The men set up camp at the mouth of the Boise River near present-day Parma. After a time they determined a better site for their base would be along the Boise nearer present-day Caldwell. Marie and the kids, along with a few men, took care of things at the base camp while the trappers went out on their rounds in small groups. Pierre worked the Boise River along with Giles Le Clerc and Jacob Reznor.
In January 1814, the new year arrived with word from friendly local Indians that a band of Bannocks was terrorizing the trapping camps. Fearing for the safety of her husband, Marie piled the two kids on a horse with her and set out up the Boise to warn the trappers.
Three days later she arrived at the hut they had built, a little too late. Pierre and Jacob Reznor had been killed. Le Clerc was badly wounded. Marie got him up on a horse that was wandering near the camp, in spite of his protestations for her to leave him. The four of them began trekking back to the base camp. Two days later, Le Clerc died from his wounds.
Arriving at the base camp Marie Dorion found devastation. Everyone in camp had been killed and their bodies mutilated. All the weapons but a couple of knives had been looted. Marie gather together some meager supplies, including a buffalo robe and a couple of deerskins, and did what she had to do. In the dead of winter, she set out with her children for Fort Astoria, 500 miles away.
Her first major obstacle was the Snake River. She swam the horses across, dragging a float she had improvised for their supplies. Marie Dorion fought snowdrifts then for nine days up Burnt River, north along the Powder River, and across the hills to the Grande Ronde and to the foot of the Blue Mountains. Near today’s La Grande, Oregon, exhausted, Marie stopped and built a crude shelter beneath a rock overhang.
Marie and her children holed up in the shelter for 53 days. Early on Marie killed the horses, smoking their meat to preserve it. She caught mice with horsehair snares and foraged for a few frozen berries. Marie rationed the food through the winter. By mid-March it was getting dangerously low. They abandoned their shelter and set out on foot for the west. Marie looked for landmarks she might recognize from her trek to Astoria nearly two years before. But looking became agony. At that altitude everything was still blindingly white.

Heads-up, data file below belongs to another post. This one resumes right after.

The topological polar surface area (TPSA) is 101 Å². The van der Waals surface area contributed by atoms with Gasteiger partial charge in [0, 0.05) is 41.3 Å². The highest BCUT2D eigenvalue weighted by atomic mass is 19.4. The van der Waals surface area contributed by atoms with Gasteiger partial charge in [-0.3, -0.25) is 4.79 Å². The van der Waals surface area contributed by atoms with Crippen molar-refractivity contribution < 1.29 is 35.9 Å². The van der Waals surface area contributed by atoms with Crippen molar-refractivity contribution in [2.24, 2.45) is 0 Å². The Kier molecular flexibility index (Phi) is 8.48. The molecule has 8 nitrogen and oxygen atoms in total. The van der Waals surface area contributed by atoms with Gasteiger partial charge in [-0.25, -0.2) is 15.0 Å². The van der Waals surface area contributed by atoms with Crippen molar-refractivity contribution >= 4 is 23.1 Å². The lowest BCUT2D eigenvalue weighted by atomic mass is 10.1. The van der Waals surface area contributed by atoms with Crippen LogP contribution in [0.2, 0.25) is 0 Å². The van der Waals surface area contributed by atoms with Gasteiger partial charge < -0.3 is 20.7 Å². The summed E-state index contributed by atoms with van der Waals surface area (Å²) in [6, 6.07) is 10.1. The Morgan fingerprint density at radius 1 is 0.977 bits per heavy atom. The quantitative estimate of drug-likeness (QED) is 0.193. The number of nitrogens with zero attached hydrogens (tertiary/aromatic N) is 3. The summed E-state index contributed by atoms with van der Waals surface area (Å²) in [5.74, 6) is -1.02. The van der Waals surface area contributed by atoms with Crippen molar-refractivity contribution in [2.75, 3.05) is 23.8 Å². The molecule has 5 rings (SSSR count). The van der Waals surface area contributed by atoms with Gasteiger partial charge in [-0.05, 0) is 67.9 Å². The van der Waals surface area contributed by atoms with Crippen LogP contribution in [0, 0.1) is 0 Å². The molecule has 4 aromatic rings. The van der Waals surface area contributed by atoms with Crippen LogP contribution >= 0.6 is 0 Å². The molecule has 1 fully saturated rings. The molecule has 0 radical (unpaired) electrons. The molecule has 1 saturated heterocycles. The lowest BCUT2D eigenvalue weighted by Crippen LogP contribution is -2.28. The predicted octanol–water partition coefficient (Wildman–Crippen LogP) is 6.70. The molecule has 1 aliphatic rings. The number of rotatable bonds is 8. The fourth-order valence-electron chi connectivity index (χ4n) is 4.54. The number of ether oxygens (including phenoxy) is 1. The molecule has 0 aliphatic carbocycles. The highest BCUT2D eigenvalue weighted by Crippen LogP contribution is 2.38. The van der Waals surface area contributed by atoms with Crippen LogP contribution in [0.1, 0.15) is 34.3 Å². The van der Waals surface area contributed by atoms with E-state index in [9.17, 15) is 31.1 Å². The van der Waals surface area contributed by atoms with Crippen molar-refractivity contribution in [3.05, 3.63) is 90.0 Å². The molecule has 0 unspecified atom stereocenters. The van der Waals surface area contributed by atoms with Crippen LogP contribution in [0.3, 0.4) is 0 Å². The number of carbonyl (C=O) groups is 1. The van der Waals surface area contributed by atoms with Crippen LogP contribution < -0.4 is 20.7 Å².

John Baptiste excitedly pointed to tracks in the snow. When they went to them their joy evaporated. The tracks were their own. They had been traveling in a circle.
The three sought the shelter of nearby brush and holed up for three days to let Marie’s eyes rest. The reprieve from staring into the maddening reflections did the trick. She could again see, but they were out of food. Growing weaker each day they were near the point where Paul, the youngest child, could no longer go on and Marie had lost the capacity to carry him.
Marie saw smoke. Quickly she found a rude shelter in the brush for the children and secreted them away there. Then she went to determine the source of the smoke. She found a camp from the Walla Walla Tribe. Some of them remembered her from two years before when she and the Astorians had travelled through the country. She was saved at last. The Walla Wallas took the three back to their camp where members of the Astoria group found them a few weeks later.
Marie Dorion would live out the rest of her life in the Northwest, first at Fort Okanagon near present-day Brewster, Washington, where she lived with a French-Canadian trapper named Venier. They had a daughter in about 1819 they named Marguerite. Later, Marie met Jean Baptiste Toupin, another French-Canadian. They had two children together, Francois and Marianne, and were married in a Roman Catholic ceremony.
The Toupins moved to the Willamette Valley and settled on a farm in 1841. Marie died there in 1850. The priest who recorded her death estimated her age at 100. After what she had been through, she may have looked very old and worn out, but she would have been about 64.
Marie Dorion became well-known in her lifetime thanks to Astoria: Or, Enterprise Beyond the Rocky Mountains, written by Washington Irving and published in 1836.* She is memorialized at Madame Dorion Memorial Park near Wallula, Washington, and has a residence hall named after her at Eastern Oregon University in La Grande. Outside of North Powder, Oregon a memorial plaque marks the likely area where she gave birth to her third child while with the Wilson Price Hunt expedition. A memorial to her was installed at the St. Louis Catholic Church in Gervais, Oregon, just north of Salem, in 2014
Red Heroines of the Northwest, by Byron Defenbach, written in 1929, tells her story extensively. Contemporary accounts include Astoria: John Jacob Astor and Thomas Jefferson's Lost Pacific Empire, by Peter Stark, and the Tender Ties Trilogy, by Jane Kirkpatrick.*